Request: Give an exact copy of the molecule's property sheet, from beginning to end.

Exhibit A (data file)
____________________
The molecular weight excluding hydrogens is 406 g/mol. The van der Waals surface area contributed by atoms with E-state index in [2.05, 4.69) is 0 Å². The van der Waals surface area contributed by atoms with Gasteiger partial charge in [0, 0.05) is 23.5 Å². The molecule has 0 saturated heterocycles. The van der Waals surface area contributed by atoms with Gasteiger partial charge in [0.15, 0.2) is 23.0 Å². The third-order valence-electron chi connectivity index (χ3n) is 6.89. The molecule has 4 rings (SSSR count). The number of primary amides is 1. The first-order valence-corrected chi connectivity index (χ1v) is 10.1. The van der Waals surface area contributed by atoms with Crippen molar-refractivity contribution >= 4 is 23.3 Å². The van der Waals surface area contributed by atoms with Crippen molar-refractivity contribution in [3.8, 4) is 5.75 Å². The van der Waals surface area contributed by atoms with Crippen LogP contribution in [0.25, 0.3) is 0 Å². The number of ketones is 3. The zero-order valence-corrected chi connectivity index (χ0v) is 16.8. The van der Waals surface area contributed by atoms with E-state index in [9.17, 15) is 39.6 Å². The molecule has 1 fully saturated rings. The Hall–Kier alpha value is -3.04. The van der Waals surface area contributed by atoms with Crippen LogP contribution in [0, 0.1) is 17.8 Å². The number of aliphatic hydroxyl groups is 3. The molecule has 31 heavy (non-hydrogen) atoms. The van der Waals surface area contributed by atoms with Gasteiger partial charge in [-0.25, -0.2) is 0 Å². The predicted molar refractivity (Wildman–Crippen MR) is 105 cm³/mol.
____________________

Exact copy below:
The molecular weight excluding hydrogens is 406 g/mol. The van der Waals surface area contributed by atoms with E-state index in [2.05, 4.69) is 0 Å². The van der Waals surface area contributed by atoms with Gasteiger partial charge in [0, 0.05) is 23.5 Å². The molecule has 0 saturated heterocycles. The van der Waals surface area contributed by atoms with Gasteiger partial charge in [0.15, 0.2) is 23.0 Å². The third-order valence-electron chi connectivity index (χ3n) is 6.89. The molecule has 4 rings (SSSR count). The number of primary amides is 1. The first-order valence-corrected chi connectivity index (χ1v) is 10.1. The van der Waals surface area contributed by atoms with Crippen molar-refractivity contribution >= 4 is 23.3 Å². The van der Waals surface area contributed by atoms with Crippen molar-refractivity contribution in [3.8, 4) is 5.75 Å². The van der Waals surface area contributed by atoms with Crippen LogP contribution in [0.25, 0.3) is 0 Å². The number of ketones is 3. The zero-order valence-corrected chi connectivity index (χ0v) is 16.8. The van der Waals surface area contributed by atoms with E-state index in [9.17, 15) is 39.6 Å². The molecule has 1 fully saturated rings. The Hall–Kier alpha value is -3.04. The van der Waals surface area contributed by atoms with Crippen LogP contribution in [0, 0.1) is 17.8 Å². The number of aliphatic hydroxyl groups is 3. The molecule has 31 heavy (non-hydrogen) atoms. The van der Waals surface area contributed by atoms with Gasteiger partial charge in [-0.25, -0.2) is 0 Å². The predicted molar refractivity (Wildman–Crippen MR) is 105 cm³/mol.